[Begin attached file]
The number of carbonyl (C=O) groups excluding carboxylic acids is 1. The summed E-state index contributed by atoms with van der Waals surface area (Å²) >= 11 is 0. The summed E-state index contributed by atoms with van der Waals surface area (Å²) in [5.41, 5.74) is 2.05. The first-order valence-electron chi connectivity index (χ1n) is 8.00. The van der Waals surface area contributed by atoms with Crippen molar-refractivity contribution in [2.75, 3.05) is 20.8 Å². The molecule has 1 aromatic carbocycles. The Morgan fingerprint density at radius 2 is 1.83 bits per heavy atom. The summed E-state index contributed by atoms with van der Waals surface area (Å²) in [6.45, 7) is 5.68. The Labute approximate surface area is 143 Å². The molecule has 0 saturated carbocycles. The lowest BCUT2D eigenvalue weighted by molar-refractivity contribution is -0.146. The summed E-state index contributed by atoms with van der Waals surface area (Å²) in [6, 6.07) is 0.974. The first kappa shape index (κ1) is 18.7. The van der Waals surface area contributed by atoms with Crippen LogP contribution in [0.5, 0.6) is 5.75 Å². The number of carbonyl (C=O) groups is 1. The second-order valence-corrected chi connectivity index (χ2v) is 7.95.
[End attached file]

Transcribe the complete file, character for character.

The number of carbonyl (C=O) groups excluding carboxylic acids is 1. The summed E-state index contributed by atoms with van der Waals surface area (Å²) >= 11 is 0. The summed E-state index contributed by atoms with van der Waals surface area (Å²) in [5.41, 5.74) is 2.05. The first-order valence-electron chi connectivity index (χ1n) is 8.00. The van der Waals surface area contributed by atoms with Crippen molar-refractivity contribution in [2.75, 3.05) is 20.8 Å². The molecule has 1 aromatic carbocycles. The Morgan fingerprint density at radius 2 is 1.83 bits per heavy atom. The summed E-state index contributed by atoms with van der Waals surface area (Å²) in [6.45, 7) is 5.68. The Labute approximate surface area is 143 Å². The molecule has 0 saturated carbocycles. The lowest BCUT2D eigenvalue weighted by molar-refractivity contribution is -0.146. The summed E-state index contributed by atoms with van der Waals surface area (Å²) in [6, 6.07) is 0.974. The first kappa shape index (κ1) is 18.7. The van der Waals surface area contributed by atoms with Crippen LogP contribution in [0.5, 0.6) is 5.75 Å². The number of carbonyl (C=O) groups is 1. The second-order valence-corrected chi connectivity index (χ2v) is 7.95.